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Ask Mint Money | You need to keep evaluating the performance of your funds

Ask Mint Money | You need to keep evaluating the performance of your funds
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First Published: Thu, Jun 23 2011. 11 07 PM IST
Updated: Thu, Jun 23 2011. 11 07 PM IST
I am 46 years old and am due to retire in 14 years. I work in a state-run organization. I have been investing Rs4,000 per month in HDFC Top 200 and HDFC Equity since the last two years and Rs4,000 in Sundaram BNP Paribas Sundaram Mid Cap since the last one year. What will be my corpus after 14 years if I continue the investments? Are these investments sound or should I modify them?
—Muizz Ansari
You are on the right track. You should have investment baskets meant for the long term. And in these long term baskets, you can take higher risk and hence equity exposure.
To answer your question on your corpus after 14 years, there will be one variable factor—the rate of return these regular monthly investments will be generating over this period. There are two ways to arrive at this magical number. One reasonable and a moderate way to ascertain is to consider return that is 2-3% higher than the inflation rate. Now considering the average inflation is 9%, the annualized return your portfolio will generate will be around 12%. Now the fixed factors are savings of Rs8,000 per month over 14 years, which means a principal investment of Rs13.44 lakh. Based on this and an annualized return of 12%, the corpus at the end of 14 years stands at Rs34.83 lakh, a net gain of Rs21.39 lakh.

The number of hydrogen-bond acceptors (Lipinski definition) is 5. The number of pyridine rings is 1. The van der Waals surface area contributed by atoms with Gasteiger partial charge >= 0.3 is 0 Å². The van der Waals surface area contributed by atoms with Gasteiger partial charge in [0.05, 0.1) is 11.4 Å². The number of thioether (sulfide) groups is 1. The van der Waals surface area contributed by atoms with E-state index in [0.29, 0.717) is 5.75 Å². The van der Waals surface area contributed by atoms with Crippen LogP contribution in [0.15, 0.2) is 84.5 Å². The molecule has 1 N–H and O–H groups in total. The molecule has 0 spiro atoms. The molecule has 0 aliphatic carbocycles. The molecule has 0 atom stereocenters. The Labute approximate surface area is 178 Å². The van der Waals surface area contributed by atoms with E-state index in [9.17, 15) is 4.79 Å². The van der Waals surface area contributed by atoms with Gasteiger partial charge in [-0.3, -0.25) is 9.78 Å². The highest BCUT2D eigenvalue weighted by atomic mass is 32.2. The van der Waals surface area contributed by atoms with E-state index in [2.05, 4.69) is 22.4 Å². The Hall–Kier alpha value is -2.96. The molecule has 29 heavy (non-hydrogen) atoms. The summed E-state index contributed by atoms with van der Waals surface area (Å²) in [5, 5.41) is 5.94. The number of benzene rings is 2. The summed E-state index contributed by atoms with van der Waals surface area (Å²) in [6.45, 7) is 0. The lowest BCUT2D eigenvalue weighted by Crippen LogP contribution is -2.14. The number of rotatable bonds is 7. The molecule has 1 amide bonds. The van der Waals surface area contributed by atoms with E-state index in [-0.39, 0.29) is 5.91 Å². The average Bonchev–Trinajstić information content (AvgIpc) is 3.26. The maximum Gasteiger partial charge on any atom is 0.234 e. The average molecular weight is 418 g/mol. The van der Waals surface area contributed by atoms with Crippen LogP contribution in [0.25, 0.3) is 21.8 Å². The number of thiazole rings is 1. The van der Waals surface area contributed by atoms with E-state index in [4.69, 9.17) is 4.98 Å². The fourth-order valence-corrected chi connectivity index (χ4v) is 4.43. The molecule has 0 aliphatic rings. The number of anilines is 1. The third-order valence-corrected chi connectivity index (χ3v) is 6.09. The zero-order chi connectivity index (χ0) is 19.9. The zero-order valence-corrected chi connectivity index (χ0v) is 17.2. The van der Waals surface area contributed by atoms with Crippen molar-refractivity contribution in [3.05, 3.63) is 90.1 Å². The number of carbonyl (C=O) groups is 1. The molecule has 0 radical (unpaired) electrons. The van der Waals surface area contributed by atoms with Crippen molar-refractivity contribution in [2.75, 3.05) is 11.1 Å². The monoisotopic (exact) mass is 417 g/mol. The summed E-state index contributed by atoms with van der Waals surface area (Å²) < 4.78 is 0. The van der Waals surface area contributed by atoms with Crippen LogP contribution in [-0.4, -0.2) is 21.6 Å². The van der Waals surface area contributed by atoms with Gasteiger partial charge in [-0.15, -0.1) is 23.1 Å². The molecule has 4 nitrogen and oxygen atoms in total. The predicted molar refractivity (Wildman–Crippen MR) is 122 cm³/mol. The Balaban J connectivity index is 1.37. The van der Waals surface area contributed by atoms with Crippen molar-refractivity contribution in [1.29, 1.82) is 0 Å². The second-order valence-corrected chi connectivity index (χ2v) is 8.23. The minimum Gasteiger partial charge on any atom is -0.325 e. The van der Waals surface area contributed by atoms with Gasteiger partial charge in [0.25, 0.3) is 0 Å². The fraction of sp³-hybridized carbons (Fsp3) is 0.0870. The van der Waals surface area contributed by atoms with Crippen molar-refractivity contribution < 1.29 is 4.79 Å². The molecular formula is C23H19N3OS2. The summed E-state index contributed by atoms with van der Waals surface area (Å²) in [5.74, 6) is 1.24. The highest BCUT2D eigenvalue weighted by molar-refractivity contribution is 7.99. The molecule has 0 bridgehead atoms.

In case you believe this return is conservative, you can pick another alternative, which is more aggressive—consider a return double than that of the country’s gross domestic product and this in your case means a return of 15-16%. All other factors remaining the same and an annualized return of 15%, the corpus at the end of 14 years stands at Rs66.88 lakh, a gain of Rs31.27 lakh.
To give you a different perspective, a return of 12% will double your money in six years. At 15%, the same thing happens in less than five years.
Coming to your schemes, all three funds in your portfolio are good performers. HDFC schemes have been consistent performers and you can consider holding them. Sundaram Select Mid Cap also has done well but has been patchy during the last few quarters. As your period of holding is long, you need to evaluate the performance of your funds regularly but don’t change the funds if it lacks performance for around two quarters. Also, try to understand the reason of its nonperformance. Keep checking underperforming schemes actively and only if they are not performing continuously, consider changing them.
Queries and views at mintmoney@livemint.com
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First Published: Thu, Jun 23 2011. 11 07 PM IST